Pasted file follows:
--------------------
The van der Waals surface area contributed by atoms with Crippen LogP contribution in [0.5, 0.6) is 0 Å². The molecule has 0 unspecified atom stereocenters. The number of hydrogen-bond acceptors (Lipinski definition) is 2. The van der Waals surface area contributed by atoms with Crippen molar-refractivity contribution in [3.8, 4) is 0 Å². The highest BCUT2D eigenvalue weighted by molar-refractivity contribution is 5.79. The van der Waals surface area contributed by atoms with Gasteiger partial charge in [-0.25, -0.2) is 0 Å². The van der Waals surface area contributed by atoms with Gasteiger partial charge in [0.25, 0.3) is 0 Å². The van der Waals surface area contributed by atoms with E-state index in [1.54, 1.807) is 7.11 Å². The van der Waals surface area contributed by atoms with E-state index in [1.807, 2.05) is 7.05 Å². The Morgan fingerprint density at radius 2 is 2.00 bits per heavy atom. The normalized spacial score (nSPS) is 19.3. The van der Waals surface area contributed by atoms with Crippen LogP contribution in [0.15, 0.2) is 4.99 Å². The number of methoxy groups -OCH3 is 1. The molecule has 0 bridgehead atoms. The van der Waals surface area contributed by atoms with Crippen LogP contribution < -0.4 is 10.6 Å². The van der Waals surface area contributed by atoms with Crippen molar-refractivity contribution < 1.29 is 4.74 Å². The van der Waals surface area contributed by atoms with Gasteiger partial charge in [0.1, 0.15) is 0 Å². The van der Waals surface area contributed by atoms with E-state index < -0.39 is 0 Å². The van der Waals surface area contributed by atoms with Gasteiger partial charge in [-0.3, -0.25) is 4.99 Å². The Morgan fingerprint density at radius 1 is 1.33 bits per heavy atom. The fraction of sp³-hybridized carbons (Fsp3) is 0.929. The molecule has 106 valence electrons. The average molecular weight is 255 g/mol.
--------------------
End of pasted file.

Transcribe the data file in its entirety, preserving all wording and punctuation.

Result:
The van der Waals surface area contributed by atoms with Crippen LogP contribution in [0.5, 0.6) is 0 Å². The molecule has 0 unspecified atom stereocenters. The number of hydrogen-bond acceptors (Lipinski definition) is 2. The van der Waals surface area contributed by atoms with Crippen molar-refractivity contribution in [3.8, 4) is 0 Å². The highest BCUT2D eigenvalue weighted by molar-refractivity contribution is 5.79. The van der Waals surface area contributed by atoms with Gasteiger partial charge in [-0.25, -0.2) is 0 Å². The van der Waals surface area contributed by atoms with Gasteiger partial charge in [0.25, 0.3) is 0 Å². The van der Waals surface area contributed by atoms with E-state index in [1.54, 1.807) is 7.11 Å². The van der Waals surface area contributed by atoms with E-state index in [1.807, 2.05) is 7.05 Å². The Morgan fingerprint density at radius 2 is 2.00 bits per heavy atom. The normalized spacial score (nSPS) is 19.3. The van der Waals surface area contributed by atoms with Crippen LogP contribution in [0.15, 0.2) is 4.99 Å². The number of methoxy groups -OCH3 is 1. The molecule has 0 bridgehead atoms. The van der Waals surface area contributed by atoms with Crippen LogP contribution < -0.4 is 10.6 Å². The van der Waals surface area contributed by atoms with Crippen molar-refractivity contribution < 1.29 is 4.74 Å². The van der Waals surface area contributed by atoms with Gasteiger partial charge in [0.1, 0.15) is 0 Å². The van der Waals surface area contributed by atoms with E-state index < -0.39 is 0 Å². The van der Waals surface area contributed by atoms with Gasteiger partial charge in [-0.3, -0.25) is 4.99 Å². The Morgan fingerprint density at radius 1 is 1.33 bits per heavy atom. The fraction of sp³-hybridized carbons (Fsp3) is 0.929. The molecule has 106 valence electrons. The average molecular weight is 255 g/mol.